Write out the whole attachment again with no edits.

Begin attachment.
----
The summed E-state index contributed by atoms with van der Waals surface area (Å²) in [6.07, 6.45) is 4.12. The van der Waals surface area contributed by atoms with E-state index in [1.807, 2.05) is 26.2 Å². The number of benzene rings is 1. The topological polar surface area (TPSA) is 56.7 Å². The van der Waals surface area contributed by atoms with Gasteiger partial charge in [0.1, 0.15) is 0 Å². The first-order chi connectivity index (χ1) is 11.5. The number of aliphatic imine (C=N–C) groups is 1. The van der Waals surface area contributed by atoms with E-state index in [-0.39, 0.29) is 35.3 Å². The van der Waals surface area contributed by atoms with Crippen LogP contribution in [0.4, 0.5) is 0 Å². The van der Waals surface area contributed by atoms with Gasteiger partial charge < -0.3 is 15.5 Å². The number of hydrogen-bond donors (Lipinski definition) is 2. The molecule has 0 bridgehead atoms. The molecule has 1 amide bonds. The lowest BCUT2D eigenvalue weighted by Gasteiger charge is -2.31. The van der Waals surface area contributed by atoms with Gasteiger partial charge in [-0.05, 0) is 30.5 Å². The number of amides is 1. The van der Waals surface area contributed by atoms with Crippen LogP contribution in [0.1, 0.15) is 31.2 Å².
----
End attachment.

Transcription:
The summed E-state index contributed by atoms with van der Waals surface area (Å²) in [6.07, 6.45) is 4.12. The van der Waals surface area contributed by atoms with E-state index in [1.807, 2.05) is 26.2 Å². The number of benzene rings is 1. The topological polar surface area (TPSA) is 56.7 Å². The van der Waals surface area contributed by atoms with Gasteiger partial charge in [0.1, 0.15) is 0 Å². The first-order chi connectivity index (χ1) is 11.5. The number of aliphatic imine (C=N–C) groups is 1. The van der Waals surface area contributed by atoms with E-state index in [-0.39, 0.29) is 35.3 Å². The van der Waals surface area contributed by atoms with Crippen LogP contribution in [0.4, 0.5) is 0 Å². The van der Waals surface area contributed by atoms with Gasteiger partial charge < -0.3 is 15.5 Å². The number of hydrogen-bond donors (Lipinski definition) is 2. The molecule has 0 bridgehead atoms. The molecule has 1 amide bonds. The lowest BCUT2D eigenvalue weighted by Gasteiger charge is -2.31. The van der Waals surface area contributed by atoms with Gasteiger partial charge in [-0.05, 0) is 30.5 Å². The number of amides is 1. The van der Waals surface area contributed by atoms with Crippen LogP contribution in [0.1, 0.15) is 31.2 Å².